Female Commodification in The Great Gatsby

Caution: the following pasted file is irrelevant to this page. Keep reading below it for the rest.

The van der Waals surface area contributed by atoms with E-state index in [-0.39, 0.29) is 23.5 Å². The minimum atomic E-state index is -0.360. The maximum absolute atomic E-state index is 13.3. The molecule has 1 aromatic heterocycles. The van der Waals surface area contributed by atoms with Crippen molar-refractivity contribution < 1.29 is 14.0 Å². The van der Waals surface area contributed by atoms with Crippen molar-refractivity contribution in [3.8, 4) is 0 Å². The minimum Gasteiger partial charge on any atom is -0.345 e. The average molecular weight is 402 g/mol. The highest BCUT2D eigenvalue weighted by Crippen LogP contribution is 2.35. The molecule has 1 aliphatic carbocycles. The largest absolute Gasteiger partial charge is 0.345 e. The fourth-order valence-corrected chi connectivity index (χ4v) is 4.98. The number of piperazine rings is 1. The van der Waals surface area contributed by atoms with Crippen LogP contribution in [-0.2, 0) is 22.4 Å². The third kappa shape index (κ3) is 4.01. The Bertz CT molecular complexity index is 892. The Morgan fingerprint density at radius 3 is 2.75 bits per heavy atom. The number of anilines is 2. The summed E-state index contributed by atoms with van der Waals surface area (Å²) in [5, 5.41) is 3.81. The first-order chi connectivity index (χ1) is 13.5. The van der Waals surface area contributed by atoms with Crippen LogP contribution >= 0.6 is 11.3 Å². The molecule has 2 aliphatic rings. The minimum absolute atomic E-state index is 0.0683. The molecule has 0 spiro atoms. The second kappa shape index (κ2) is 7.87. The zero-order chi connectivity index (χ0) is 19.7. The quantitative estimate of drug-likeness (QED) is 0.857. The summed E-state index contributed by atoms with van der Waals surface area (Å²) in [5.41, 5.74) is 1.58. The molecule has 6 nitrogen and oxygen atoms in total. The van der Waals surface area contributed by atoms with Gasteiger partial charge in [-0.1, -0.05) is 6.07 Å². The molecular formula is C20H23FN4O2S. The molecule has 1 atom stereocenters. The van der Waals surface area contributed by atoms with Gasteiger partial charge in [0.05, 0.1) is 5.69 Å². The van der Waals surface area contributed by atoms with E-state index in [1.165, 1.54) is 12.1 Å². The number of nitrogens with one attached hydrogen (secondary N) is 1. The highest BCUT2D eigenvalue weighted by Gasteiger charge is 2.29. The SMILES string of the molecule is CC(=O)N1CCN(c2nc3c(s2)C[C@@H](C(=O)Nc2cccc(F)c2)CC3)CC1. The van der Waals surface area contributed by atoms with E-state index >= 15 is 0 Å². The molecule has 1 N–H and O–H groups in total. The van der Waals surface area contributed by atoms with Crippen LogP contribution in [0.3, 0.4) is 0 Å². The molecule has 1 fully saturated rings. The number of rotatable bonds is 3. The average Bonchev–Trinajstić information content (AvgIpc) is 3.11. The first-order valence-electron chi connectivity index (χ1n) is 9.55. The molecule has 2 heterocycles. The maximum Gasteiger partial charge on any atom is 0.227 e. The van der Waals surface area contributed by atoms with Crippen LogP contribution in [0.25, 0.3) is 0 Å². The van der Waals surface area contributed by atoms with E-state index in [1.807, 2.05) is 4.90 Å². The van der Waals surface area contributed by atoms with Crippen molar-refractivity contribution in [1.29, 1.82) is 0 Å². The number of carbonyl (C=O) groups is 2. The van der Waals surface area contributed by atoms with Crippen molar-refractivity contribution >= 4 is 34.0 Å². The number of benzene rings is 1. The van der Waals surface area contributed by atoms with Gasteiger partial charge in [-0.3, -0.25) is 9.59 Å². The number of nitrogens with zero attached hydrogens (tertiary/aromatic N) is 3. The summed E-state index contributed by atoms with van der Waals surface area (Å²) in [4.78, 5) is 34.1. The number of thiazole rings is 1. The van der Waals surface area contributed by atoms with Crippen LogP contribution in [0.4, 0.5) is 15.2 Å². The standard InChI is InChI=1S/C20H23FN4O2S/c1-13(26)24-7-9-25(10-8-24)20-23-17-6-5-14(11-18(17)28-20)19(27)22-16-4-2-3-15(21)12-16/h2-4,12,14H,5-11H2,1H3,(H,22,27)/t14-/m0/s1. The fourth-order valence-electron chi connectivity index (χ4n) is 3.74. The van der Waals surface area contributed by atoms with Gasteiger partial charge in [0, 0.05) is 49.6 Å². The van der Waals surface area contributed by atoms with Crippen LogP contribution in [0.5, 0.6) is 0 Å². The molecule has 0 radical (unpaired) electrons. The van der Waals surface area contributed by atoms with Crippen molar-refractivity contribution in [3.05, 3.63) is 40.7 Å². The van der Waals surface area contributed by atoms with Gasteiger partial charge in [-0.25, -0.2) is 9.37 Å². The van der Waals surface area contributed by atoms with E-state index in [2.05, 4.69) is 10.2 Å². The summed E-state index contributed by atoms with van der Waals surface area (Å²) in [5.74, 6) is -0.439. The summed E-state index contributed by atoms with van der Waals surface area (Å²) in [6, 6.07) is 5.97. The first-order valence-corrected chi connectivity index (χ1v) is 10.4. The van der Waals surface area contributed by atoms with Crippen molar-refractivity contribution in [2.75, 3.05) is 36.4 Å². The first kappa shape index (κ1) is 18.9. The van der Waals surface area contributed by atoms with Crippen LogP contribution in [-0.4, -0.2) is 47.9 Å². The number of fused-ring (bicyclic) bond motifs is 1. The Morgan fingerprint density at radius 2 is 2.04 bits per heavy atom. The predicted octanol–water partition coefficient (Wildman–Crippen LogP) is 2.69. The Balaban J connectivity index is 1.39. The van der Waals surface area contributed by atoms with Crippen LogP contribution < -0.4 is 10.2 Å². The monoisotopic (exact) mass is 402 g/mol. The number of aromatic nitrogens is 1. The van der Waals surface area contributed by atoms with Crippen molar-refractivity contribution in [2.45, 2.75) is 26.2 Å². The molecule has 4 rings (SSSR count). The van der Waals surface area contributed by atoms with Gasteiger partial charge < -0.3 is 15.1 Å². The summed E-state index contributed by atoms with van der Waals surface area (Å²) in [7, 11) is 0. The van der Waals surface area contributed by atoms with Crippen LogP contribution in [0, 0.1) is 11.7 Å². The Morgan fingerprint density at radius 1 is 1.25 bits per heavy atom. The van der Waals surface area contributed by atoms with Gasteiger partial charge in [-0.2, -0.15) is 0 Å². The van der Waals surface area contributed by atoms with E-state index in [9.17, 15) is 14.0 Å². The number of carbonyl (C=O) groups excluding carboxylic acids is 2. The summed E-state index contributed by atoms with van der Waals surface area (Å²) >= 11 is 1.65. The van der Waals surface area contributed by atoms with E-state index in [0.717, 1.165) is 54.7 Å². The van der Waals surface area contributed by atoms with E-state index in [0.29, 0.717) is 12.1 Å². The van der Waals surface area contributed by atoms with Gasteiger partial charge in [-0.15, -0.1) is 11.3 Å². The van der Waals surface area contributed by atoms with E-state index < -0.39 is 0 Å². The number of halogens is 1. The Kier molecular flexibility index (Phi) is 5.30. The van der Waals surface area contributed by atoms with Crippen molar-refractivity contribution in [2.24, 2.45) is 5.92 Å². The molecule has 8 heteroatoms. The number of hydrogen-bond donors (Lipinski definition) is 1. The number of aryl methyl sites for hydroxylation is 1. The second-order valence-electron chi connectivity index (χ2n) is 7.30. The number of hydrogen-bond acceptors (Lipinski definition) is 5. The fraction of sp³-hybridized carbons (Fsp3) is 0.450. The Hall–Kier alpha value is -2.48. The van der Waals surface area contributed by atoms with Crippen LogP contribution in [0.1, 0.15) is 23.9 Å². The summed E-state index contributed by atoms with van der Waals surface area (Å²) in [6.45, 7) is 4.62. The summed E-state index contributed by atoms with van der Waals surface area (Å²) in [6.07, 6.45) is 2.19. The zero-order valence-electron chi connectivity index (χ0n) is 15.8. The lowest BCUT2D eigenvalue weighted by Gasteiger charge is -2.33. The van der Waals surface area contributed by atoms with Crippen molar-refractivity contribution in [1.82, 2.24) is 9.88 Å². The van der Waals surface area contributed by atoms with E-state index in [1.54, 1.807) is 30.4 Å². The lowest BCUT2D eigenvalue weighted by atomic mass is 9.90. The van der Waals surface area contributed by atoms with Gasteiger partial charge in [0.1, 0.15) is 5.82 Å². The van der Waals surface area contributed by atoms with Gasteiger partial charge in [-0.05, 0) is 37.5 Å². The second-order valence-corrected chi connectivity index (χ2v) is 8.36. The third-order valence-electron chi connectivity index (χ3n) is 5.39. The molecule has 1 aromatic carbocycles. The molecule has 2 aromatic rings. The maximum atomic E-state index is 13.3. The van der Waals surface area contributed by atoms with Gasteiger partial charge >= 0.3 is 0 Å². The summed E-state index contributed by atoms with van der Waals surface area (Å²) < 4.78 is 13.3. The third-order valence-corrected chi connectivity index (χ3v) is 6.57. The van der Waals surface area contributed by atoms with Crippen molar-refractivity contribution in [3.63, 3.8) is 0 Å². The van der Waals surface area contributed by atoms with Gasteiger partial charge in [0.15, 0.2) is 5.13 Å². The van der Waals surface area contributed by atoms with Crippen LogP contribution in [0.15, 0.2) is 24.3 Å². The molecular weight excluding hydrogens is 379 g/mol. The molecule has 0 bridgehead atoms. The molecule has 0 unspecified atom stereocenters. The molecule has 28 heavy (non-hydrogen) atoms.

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This article revisits Fitzgerald’s The Great Gatsby, aiming to analyze the structure of the twentieth–century patriarchal capitalist commodification of women characters, particularly Daisy Buchanan and Myrtle Wilson, in the novel. It shows that social class was manipulated as a means of capitalist profit and dominance over women in the process. The study further depicts how women are treated unjustly in the early modern American period as a consequence of such patriarchal exploitation. It concludes that although capitalism could result in success and prosperity, it can be inhuman and unjust for women. Competition, rivalry, and opportunism are crucial to capitalism, yet these constituents of capitalism can most likely lead to criminality and the exploitation of women in order to achieve individual success and self-pride. The Great Gatsby demonstrates such intricacies and capitalistic dynamics.